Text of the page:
Panama canal fact
Not a Small Price!
The Panama Canal construction cost approximately 26,000 lives. This includes lives lost during both periods of French and U.S. construction.
The Isthmus of Panama, like many other isthmuses in the world, was the object of much study and research for a very long time. After all, it held the key to a straight passage from the Atlantic to the Pacific. This isthmus is what joins North America to South America. Lying in between the Caribbean Sea and the Pacific Ocean, a clear passage through this land meant a drastic reduction in the number of days required for travel

Earlier, sailors sailed the entire continent of South America to reach the other side of the Americas. With the completion of the Panama Canal, maritime trade and globalization witnessed an era nothing short of a revolution.

Today, the Panama Canal is a 48-mile-long waterway that connects the Atlantic Ocean to the Pacific. It stands as a great example of brilliant engineering. Ships take roughly 8 to 10 hours to pass this canal, and save 7,872 miles in routes.

16 Interesting Facts about the Panama Canal

The first mention of the Panama Canal (then not named) was made by the Holy Roman Emperor and King of Spain, Charles V. After that, somewhere between 1788 to 1793, Alessandro Malaspina (a Spanish naval officer and explorer) outlined construction plans during his expedition.

The first sea-level construction began in 1881, under the leadership of Ferdinand de Lesseps; he had the experience of building the Suez Canal prior to this. However, by 1890, the project went bankrupt and was thus abandoned. By then, around USD 287,000,000 and 22,000 lives had already been lost.

Panama Canal Old Routes

During this time, there were a lot of talks in the United States about the building of a canal across the isthmus. After several extensive engineering studies, a canal using a lock system was favored. This lock system would raise and then lower ships from a large reservoir. This design was recommended to President Roosevelt and was agreed upon by him. Requirement of this reservoir resulted in the construction of the Gatun Dam and the Gatun Lake, which were respectively the largest dam and the largest man-made lake at that time.

On 22nd January, 1903, John M. Hay, the United States Secretary of State, and Dr. Tomás Herrán y Mosquera, a Colombian diplomat, signed the Hay-Herrán Treaty. This treaty granted the United States a renewable lease in perpetuity from Colombia in context of the land proposed for the canal.

The same year, on November 3, Panama declared independence from Colombia. Just after 15 days, on 18th November, John M. Hay and Phillipe Bunau-Varilla signed the Hay-Bunau-Varilla Treaty. This treaty granted the United States of America the right to build and administer the Panama Canal Zone indefinitely.

Ships Entering Locks at Panama Canal

In 1904, President Roosevelt paid USD 40 million for French equipment and excavations and USD 10 million to the new country of Panama. Finally, work began on the Panama Canal on May 4.

The total cost incurred by the United States for this project was USD 375,000,000 - the highest amount spent by any government at that time.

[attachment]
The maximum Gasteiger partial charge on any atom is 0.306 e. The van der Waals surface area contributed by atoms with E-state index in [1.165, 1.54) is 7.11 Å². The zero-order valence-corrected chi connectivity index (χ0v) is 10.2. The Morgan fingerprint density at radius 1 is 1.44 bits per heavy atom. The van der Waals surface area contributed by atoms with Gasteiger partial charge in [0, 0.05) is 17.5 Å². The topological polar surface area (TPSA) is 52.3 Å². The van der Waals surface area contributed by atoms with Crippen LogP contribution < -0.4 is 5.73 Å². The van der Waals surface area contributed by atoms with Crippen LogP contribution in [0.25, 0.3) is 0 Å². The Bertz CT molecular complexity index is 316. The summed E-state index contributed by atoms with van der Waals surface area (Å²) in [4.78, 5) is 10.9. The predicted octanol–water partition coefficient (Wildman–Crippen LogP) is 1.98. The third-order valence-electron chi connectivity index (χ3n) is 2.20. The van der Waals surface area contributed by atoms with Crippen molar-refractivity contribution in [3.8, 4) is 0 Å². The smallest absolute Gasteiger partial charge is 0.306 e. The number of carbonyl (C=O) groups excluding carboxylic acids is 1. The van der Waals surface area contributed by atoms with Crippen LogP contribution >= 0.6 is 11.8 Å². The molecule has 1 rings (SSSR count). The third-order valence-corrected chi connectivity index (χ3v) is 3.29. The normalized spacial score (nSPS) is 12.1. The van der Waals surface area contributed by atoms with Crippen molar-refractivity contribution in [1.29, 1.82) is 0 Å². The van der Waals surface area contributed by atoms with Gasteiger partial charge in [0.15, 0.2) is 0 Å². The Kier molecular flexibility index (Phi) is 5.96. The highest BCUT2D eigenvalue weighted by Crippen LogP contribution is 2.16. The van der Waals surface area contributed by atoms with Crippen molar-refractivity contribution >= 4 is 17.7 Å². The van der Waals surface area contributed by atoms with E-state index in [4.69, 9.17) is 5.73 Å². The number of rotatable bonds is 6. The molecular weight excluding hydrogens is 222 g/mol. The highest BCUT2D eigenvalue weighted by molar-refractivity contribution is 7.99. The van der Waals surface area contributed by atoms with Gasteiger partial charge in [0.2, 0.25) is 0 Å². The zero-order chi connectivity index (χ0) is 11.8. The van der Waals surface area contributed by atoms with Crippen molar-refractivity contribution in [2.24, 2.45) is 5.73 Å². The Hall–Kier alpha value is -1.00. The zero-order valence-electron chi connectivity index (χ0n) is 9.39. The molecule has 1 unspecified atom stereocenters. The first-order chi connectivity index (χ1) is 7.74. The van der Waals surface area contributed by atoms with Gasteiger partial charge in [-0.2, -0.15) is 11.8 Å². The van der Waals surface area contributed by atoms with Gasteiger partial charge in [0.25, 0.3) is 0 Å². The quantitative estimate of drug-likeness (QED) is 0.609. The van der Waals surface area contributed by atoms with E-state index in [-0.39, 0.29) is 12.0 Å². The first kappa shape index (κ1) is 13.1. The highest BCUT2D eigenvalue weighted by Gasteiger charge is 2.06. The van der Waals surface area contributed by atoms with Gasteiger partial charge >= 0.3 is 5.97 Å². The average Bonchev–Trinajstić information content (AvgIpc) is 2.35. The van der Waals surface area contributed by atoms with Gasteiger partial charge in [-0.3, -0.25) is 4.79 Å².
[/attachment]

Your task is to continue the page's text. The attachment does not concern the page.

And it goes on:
Even when the U.S. took control of the project, they couldn't fight local diseases entirely, and lost approximately 5,600 workers by the time the project was completed.

The Panama Canal opened on 15th August, 1914. In the same month, in another part of the world, the WWI began.

SS Ancon, a cargo ship, was the first ship to pass through the newly built canal on 15th August.

A Cargo Ship Entering the Panama Canal

During the 1930s, another dam (the Madden Dam) was built across the Chagres River to ensure ample water supply to the canal. Together, the canal system consists of artificial lakes, several artificial channels, and three sets of locks.

After the Second World War, relations between Panama and the United States of America started experiencing some strain. Citizens of Panama believed that the Canal Zone belonged solely to Panama.

After several protests, in 1974, negotiations started and eventually resulted in the Torrijos-Carter Treaties. 3 years later, on 7th September, 1977, this treaty was signed by Jimmy Carter (President, United States) and Omar Torrijos (de facto leader of Panama).

Ships Passing from Both Ends at Panama Canal

According to this treaty, Panama gained full control of the canal effective 31st December, 1999. The canal is now under the command of the Autoridad del Canal de Panamá (ACP).

Tolls are charged depending on the vessel type and size, and also on the type of cargo carried. The most expensive toll, of a whopping USD 375,600, was paid by Norwegian Pearl on 14th April, 2010. The lowest toll of 36 cents was paid by Richard Halliburton, a traveler and adventurer, in 1928, when he swam across the length of this passage.

A third bridge is being built near the Atlantic side. The ACP awarded its contract to a French company called Vinci Construction Grands Projets for a price of USD 365,979,472.39.

A Cargo Ship Entering the Panama Canal

It took almost 400 years of effort from the Spanish, French, and Americans to build this engineering marvel. Its construction also drastically changed the living conditions in the canal area. Today, this canal has not only reduced distances between two areas on the map but also contributed to globalization.